U.S. Rep. Judy Chu today issued the following statement on the Department of Labor's announcement that it will begin to consider requests to certify U Visa applications for immigrant victims willing to assist in the investigation and prosecution of qualifying crimes. This will allow immigrants who testify against employers for labor violations to get a temporary U visa. U visas also go to immigrants who are victims of crime or domestic violence and who help law enforcement punish those who break the law. Individuals who receive U visas may remain in the United States for up to four years and may eventually apply for permanent residency.
"Today's decision by the U.S. Department of Labor is a bold step in addressing our nation's immigration challenge as it relates to unscrupulous employers illegally taking advantage of immigrant workers. This practice is far too common and it hurts immigrant workers and it undercuts American workers . No longer will immigrant workers be enslaved out of fear of deportation by abusive employers who refuse to treat them by the standard that the law requires. This decision will allow immigrant workers to come out of the shadows, leave cruel working conditions behind and find jobs where they are treated with the dignity and respect every worker in America deserves," said Chu.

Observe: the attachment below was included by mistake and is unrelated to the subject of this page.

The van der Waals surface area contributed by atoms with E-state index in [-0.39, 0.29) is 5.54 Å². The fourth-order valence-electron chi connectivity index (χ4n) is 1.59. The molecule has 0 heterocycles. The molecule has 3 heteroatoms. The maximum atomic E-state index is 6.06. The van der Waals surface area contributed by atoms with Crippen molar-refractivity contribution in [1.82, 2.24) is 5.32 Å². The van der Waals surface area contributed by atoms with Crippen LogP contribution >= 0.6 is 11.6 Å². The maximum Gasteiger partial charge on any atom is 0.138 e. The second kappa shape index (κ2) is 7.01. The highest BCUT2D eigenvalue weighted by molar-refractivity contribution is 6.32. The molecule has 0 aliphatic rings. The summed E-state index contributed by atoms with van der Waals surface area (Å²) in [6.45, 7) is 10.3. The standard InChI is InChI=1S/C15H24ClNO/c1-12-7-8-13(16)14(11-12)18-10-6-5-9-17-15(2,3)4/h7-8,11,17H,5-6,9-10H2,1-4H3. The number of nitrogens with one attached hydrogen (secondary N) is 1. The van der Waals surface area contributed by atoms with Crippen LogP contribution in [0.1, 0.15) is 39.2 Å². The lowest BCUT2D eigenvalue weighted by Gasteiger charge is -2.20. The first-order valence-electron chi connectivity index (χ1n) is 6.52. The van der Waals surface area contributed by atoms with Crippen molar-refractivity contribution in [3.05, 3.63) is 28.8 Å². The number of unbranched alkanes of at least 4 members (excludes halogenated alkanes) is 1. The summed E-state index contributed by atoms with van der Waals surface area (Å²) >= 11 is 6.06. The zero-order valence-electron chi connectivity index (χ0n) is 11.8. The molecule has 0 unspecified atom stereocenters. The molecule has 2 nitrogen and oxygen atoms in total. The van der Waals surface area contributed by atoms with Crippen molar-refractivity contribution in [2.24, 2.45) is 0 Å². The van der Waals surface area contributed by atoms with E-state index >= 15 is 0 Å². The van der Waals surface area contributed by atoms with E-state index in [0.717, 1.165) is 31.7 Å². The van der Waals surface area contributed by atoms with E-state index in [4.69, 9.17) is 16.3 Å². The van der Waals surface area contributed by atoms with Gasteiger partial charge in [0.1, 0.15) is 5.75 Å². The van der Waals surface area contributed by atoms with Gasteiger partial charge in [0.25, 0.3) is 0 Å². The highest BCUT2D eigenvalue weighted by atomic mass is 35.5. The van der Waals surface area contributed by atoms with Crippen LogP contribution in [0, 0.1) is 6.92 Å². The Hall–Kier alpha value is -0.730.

A recent survey of over 4,000 workers in New York, Chicago and Los Angeles found that 43 percent of workers who made a complaint to their employer or attempted to form a union experienced one or more forms of illegal retaliation, including threats to call immigration authorities. Workers' complaints may lead to immigration threats, to threats of firing, or to actual retaliatory firing.
The same three city survey found that 26 percent of workers had not been paid the minimum wage in the workweek preceding the survey. Of those who had worked over 40 hours in the prior week, 76 percent were not paid the legally mandated overtime pay. Researchers estimated that workers in these three cities alone were losing more than $56.4 million per week as a result of labor law violations allowing the companies with illegal practices to undercut companies that follow the law.